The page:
Mind–body techniques are based on the belief that what we think and feel can affect our physical and mental wellbeing.
Examples of mind–body techniques include support groups, counselling, hypnotherapy, relaxation, meditation, spiritual practices, life coaching, art therapy and music therapy.
Some techniques, such as support groups and counselling, have now become part of standard cancer care. Spiritual practices are also discussed because of the important part they play in many people’s lives and their value in providing emotional support.
Mind–body techniques may also be called psychological techniques, emotional therapies or spiritual healing.
Learn more about these mind–body techniques:
- Support groups
- Relaxation and meditation
- Art therapy
- Music therapy
- Life coaching
- Spiritual practices
The mind–body connection
The mind and the body are linked. When our emotions or mental state are under pressure, our physical body can be affected. Similarly, physical symptoms can have a negative impact on our mood and mental wellbeing.
Many complementary therapies focus on the mind–body connection in different ways. Acupuncture, tai chi, qi gong, yoga and massage can help with both emotional and physical problems.
However, as these techniques are first directed at the physical body (e.g. moving the limbs into a certain pose), they are described further in Body-based practices.
Types of mind-body techniques
Practising mind–body techniques will help to change your mental and emotional state, which can help you feel more relaxed and more able to cope with life.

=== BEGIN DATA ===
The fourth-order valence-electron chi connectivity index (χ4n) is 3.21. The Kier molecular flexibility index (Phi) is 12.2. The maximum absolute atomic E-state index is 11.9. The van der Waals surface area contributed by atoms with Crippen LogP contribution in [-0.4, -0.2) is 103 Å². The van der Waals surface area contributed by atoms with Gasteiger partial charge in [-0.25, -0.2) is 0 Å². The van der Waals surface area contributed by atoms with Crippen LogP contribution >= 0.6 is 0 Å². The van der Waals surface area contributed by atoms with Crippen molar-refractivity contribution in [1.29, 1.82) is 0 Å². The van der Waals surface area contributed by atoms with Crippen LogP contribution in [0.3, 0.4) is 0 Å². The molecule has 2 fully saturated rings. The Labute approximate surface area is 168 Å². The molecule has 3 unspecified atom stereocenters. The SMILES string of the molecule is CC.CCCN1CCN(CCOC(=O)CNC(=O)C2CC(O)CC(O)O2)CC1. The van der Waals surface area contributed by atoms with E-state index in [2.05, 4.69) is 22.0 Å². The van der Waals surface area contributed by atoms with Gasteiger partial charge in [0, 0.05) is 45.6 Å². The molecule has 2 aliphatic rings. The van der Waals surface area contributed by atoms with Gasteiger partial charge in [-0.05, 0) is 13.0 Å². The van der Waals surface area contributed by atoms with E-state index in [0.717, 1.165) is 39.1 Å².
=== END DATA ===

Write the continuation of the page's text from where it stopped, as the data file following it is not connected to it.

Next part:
Scientific studies suggest that mind–body techniques can benefit people who have cancer or are recovering from it.
Some therapies allow people to explore the emotions that friends and family may not be able to relate to. Evidence also shows that mind–body techniques may reduce the symptoms and side effects of cancer and its treatment. These include pain, anxiety, stress, low self-esteem, fear and difficulty sleeping, which can all affect mood and overall wellbeing. Using self-help techniques may help people feel more in control of their situation and less fearful of the future.
Mind–body techniques give you the opportunity to discuss your thoughts, feelings and concerns in a safe and confidential environment. You may find using these techniques gives you relief, or a sense of peace or understanding.
Sometimes people feel overwhelmed by the emotions they experience during or after a session. This usually settles soon afterwards. If not, contact your therapist for further support.